My children are not only sharp-witted but also sharp-tongued. Unlike their mealy-mouthed mother, they call things as they see them.
That is why several years ago, these two offspring began referring to a particular older couple as the Bickersons. I will let you figure out how this couple earned that nickname.
I was young at the time and resolved that my husband and I would never fall into the habit of bickering. We would not, with age, become testy, snippy, surly, rude, or curt.
As yet, Dan and I have not become the Bickersons, but we are getting close.
This morning the doorbell rang. We both knew the night alarm was still set and if the front door was opened, it would sound. From opposite ends of the house we both headed for the front door. Both of us yelled to the other, “Turn off the alarm!” Neither of us heard the other. Thus, we collided at the front door, simultaneously grabbed the doorknob, heard the alarm blare, and tried to smile at the FedEx delivery man.
That in itself is not bickering, but what followed fringes on it. “Didn’t you hear me say . . . ?” we both began.
That explains one reason why older couples get testy. We don’t hear as well as we once did. Each accuses the other of not listening when, in fact, he or she is listening as intently as ever. It isn’t the listening that is at fault. It is the hearing.
Older folks also tend to get a bit snippy because, over the years, they’ve let their good manners slip. I remember a time when I would not sneeze in front of Dan. I faithfully “caught” each sneeze. I actually told him I never burped. When we visited a park that had side-by-side, men’s and women’s, outside toilets, I refused to use the facility because I feared that Dan, separated from me by only one thin, wooden wall, would hear me tinkle. I had probably told him I didn’t do that either.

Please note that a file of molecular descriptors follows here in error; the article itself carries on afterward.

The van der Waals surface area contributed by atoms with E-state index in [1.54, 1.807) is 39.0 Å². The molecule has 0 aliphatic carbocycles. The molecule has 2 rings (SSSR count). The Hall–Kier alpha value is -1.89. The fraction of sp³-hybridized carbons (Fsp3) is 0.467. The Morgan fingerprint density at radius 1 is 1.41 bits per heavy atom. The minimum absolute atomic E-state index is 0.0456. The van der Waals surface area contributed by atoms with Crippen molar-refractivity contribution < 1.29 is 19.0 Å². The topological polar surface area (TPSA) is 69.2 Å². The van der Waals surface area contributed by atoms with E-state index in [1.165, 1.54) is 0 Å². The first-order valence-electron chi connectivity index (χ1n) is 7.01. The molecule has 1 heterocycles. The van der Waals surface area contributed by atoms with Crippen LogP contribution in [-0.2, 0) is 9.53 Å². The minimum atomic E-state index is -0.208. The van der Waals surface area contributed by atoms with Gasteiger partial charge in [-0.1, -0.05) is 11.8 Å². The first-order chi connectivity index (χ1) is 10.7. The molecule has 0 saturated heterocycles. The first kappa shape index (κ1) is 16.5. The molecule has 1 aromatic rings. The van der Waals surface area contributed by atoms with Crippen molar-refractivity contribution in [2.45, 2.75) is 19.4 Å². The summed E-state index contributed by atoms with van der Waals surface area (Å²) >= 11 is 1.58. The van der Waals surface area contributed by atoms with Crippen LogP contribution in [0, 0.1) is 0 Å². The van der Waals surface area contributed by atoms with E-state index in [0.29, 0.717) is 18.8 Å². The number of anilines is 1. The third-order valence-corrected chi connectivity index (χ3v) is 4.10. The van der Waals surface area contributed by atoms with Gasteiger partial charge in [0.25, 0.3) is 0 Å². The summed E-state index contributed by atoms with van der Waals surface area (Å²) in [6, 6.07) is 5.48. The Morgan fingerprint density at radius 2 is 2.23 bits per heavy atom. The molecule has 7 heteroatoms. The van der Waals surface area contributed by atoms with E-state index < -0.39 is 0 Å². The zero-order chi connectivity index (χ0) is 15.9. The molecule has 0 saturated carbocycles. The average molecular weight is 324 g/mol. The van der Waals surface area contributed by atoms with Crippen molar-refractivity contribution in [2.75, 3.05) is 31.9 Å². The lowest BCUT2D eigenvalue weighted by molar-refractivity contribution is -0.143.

Now, sneezes, burps, tinkling, and other less-than-polite body noises are generally tolerated. That is, until one of us becomes particularly offensive in one area or the other. The offended one snaps, “Would you show a little consideration, please?” That prompts the offender to respond, “Me? What about all the times you . . . ?” Such discussions never end well.
Thirdly, older couples snarl at each other because they’ve never put to rest ongoing arguments about how to load the dishwasher, hang the toilet paper, pack the car for a trip, or set the thermostat for the right temperature.
My husband and I don’t fight over many things. We fight many times over the same things.
Also, as one gets older, the distinction between fact and opinion becomes blurred. I say it is a fact that our sagging, stained, threadbare recliner needs to be replaced. He says that is my opinion.
He claims it is a fact the grandkids already have more toys than they know what to do with, and I tell him that is his opinion.
We haven’t yet heard our kids refer to us as the Bickersons, but of course we wouldn’t. For one thing, they probably wouldn’t call us that to our faces and for another thing, we probably wouldn’t hear them if they did.